Finally, FAHC argues that it had to fire plaintiff because of his convictions and the place and nature of his work. Again, the SCOV notes that this may be true, but that it doesn’t necessarily disqualify plaintiff from receiving unemployment benefits. In other words, cause for termination and cause to disqualify from unemployment benefits are two different questions, governed by different law.
FAHC emphasizes the Legislature’s recently added definition of gross misconduct. While that definition is reproduced in its entirety in the opinion, we don’t do that here. What we will say is that the Legislature included some examples of what might constitute gross misconduct, when “directly related to the employee’s work performance” and the example part of the definition includes, among other things, several mentions of criminal-type behavior. The SCOV reasons that the recent amendment does not create a blanket discharge-with-impunity provision whenever an employee is convicted of a crime, but only when the criminal behavior is directly related to work performance. This is why you should always read a statute in its entirety before you hone in on the discrete subparts — or phrases. FAHC seems to be doing the legal equivalent of election-season quoting — ignoring a qualifier that doesn’t serve its argument.
FAHC argues the purpose of the amendments was to save the state money, and therefore, it stands to reason that the complete disqualification “gross misconduct” provision is broader in scope that before the amendment. And though the SCOV acknowledges that FAHC may have a point regarding the overall purpose, there must still be a connection with the employee’s work. In fact, the SCOV reasons that the Legislature intended the opposite of FAHC’s argument, noting that the Legislature used the phrase “directly related” in describing the connection required to work performance. Accordingly, the SCOV finds that plaintiff’s conduct was not related to his work, and FAHC loses this point.
FAHC also argues that even if the connection is required, the hearing officer’s decision and the board’s affirmation held plaintiff liable for simple misconduct. Accordingly, FAHC claims that the decision is internally inconsistent — finding a relationship adequate for simple misconduct, yet not for gross misconduct, when both require the same relationship to work. Paraphrased, the SCOV says, “Hmm … that may be true, and maybe the hearing officer and the board made a mistake there, but that isn’t something FAHC can use to overturn the decision. Claimant didn’t appeal and that’s the part of the decision that’s adverse to him.”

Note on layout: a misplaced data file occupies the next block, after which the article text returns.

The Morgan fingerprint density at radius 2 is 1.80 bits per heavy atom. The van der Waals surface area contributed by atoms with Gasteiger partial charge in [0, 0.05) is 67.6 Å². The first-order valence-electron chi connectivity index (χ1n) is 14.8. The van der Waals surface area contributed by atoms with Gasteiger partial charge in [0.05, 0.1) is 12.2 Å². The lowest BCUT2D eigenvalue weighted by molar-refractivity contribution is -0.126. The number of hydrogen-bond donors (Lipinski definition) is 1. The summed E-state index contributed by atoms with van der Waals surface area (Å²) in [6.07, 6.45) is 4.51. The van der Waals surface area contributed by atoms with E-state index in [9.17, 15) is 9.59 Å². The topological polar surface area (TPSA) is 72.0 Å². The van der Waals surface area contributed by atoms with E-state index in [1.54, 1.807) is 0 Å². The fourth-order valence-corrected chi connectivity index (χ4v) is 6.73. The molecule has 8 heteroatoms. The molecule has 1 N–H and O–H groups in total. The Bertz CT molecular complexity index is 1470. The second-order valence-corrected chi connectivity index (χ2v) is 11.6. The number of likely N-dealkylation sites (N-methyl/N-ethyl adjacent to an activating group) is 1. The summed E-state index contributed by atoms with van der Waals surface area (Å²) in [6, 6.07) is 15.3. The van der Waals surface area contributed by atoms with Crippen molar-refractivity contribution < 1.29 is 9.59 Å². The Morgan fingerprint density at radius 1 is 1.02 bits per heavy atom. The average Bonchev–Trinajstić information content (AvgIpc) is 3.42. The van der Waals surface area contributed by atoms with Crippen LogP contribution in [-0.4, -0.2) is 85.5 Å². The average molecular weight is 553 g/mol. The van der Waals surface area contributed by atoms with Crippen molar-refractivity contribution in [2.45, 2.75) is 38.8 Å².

Finally, FAHC argues that it had to fire plaintiff because of his convictions and the place and nature of his work. Again, the SCOV notes that this may be true, but that it doesn’t necessarily disqualify plaintiff from receiving unemployment benefits. In other words, cause for termination and cause to disqualify from unemployment benefits are two different questions, governed by different law. Accordingly, the SCOV affirms the board’s and hearing officer’s decisions.
Chief Justice Reiber dissents on the basis that the majority’s decision seems to create a bright-line rule that off-duty, off-premise activity can never rise to “gross misconduct” for purposes of unemployment benefits disqualification. Accordingly, the chief justice would reverse and remand for further findings and analysis of when off-duty, off-premise activity is “directly related” to work performance. But the chief stands alone on this point, which makes it either a footnote to future challenges or the foundation to future employers structuring their arguments below.